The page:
so pure, so holy, so mighty had overwhelmed me. . . . And when He arose and suddenly left us we came back with a start to life: but never again, oh! never again, thank God, to the same life on this earth! ... As we gazed on Him I realized that we could in no way comprehend Him; we could only love Him, follow Him, obey Him and thereby draw nearer to His beauty. . . . When He had finished speaking we were led gently away ... and for a moment it seemed that we were dying . . . until, as we drove away ... suddenly His spirit came to us, a great strength and tranquillity filled our souls. . . . We had left our Beloved in His glorious prison that we might go forth and serve Him; that we might spread His Cause and deliver His Truth to the world; and already His words were fulfilled—'The time has come when we must part, but the separation is only of our bodies; in spirit we are united forever.'"
How truthful her record! How immeasurable the alteration of her life! None knew this better than 'Abdu'l-Bahá for, as He adjured her mother, "she was in a certain condition and now she is in another. Yea, she has been human, but now she is divine; earthly, but now heavenly; mundane, but belonging now to the Kingdom of God!" 'Ali-Kuli Khan has recalled that when, visiting 'Akka in 1900, he was told of the American pilgrims, "the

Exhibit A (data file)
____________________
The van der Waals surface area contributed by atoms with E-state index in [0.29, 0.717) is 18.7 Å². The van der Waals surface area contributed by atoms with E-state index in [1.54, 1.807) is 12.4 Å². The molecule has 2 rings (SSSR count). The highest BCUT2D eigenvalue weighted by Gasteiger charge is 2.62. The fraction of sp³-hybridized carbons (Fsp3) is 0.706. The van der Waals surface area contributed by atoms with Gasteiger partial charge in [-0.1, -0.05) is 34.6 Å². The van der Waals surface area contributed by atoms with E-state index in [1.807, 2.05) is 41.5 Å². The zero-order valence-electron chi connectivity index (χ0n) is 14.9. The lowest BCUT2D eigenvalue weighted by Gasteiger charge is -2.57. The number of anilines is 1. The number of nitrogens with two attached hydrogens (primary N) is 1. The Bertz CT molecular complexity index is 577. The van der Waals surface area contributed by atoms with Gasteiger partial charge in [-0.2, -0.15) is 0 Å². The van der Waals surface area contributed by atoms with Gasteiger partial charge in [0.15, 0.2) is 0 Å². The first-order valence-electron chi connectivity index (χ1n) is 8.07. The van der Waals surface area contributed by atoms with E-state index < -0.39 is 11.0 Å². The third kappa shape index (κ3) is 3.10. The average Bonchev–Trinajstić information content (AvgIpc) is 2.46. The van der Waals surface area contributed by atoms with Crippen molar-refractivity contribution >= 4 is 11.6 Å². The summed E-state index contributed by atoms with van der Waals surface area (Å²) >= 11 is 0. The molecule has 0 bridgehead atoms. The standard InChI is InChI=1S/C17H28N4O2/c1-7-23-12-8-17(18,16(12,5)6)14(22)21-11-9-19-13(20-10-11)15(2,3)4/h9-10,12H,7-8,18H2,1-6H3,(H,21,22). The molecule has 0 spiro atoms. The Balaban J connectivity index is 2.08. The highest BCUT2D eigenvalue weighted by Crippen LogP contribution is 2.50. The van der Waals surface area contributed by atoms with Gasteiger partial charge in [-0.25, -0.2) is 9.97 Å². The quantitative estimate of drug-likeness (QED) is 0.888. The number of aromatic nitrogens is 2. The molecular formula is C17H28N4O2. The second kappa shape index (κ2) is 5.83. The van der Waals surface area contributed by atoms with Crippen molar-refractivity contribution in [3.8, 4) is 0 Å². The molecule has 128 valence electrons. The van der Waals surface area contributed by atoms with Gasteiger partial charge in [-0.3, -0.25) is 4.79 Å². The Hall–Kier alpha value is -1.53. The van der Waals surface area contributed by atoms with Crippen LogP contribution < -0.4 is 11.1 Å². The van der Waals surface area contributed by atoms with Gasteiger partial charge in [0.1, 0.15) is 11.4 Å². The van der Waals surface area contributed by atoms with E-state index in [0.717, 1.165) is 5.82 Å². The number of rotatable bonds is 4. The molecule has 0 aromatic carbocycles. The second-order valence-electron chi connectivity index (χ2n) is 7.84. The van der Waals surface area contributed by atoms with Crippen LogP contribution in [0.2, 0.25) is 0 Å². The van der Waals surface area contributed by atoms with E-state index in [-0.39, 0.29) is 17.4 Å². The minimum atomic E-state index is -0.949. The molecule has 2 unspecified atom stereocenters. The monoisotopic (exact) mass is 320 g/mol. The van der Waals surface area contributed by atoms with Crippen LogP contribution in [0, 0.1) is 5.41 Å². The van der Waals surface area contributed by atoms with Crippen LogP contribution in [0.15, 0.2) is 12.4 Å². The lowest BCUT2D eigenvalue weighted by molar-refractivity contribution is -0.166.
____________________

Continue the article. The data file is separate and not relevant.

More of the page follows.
highest praise given by the Master . . . always centered upon May Bolles."
Certain it is that "her inertness (was) replaced by activity, . . . her muteness by wonderful speech, and that upon returning to Paris she began quietly with friends to convey her overwhelming experience. Her fellow-believers had by now gone on to America, leaving her alone. "I say alone!" Mason Remey has exclaimed. "May Bolles stood alone as a Bahá'í, one frail woman in that vast metropolis, the heart of Continental culture. . . .Her task was to establish there a Divine Cause!"
Merely to register the names of those who, from 1899 to 1902, were drawn by—her "personal fascination . . . so fragile, so luminous . . . and the most delicate, perfect beauty, flower-like and star-like;" and who, through this spell, attained to its origin in her rapturous love for 'Abdu'l-Bahá—is to compel astonishment. The first to believe was Edith MacKaye, and by the New Year of 1900, Charles Mason Remey and Herbert Hopper were next to follow. Then came Marie Squires (Hopper), Helen Ellis Cole, Laura Barney, Mine. Jackson, Agnes Alexander, Thomas Breakwell, Edith Sanderson, and Hippolyte Dreyfus, the first French Bahi'i. Emogene Hoagg and Mrs. Conner had come to Paris in 1900 from America, Sigurd Russell at fifteen returned from 'Akka a believer, and in 1901, the group was further reinforced by Juliet Thompson, Lillian James, and "the frequent passing through Paris of pilgrims from America going to the Master . . . and then again returning from the Holy Land." These are but a few, for "in 1901 and 1902 the Paris group of Bahi'is numbered between twenty-five and thirty people with May Bolles as spiritual guide and teacher."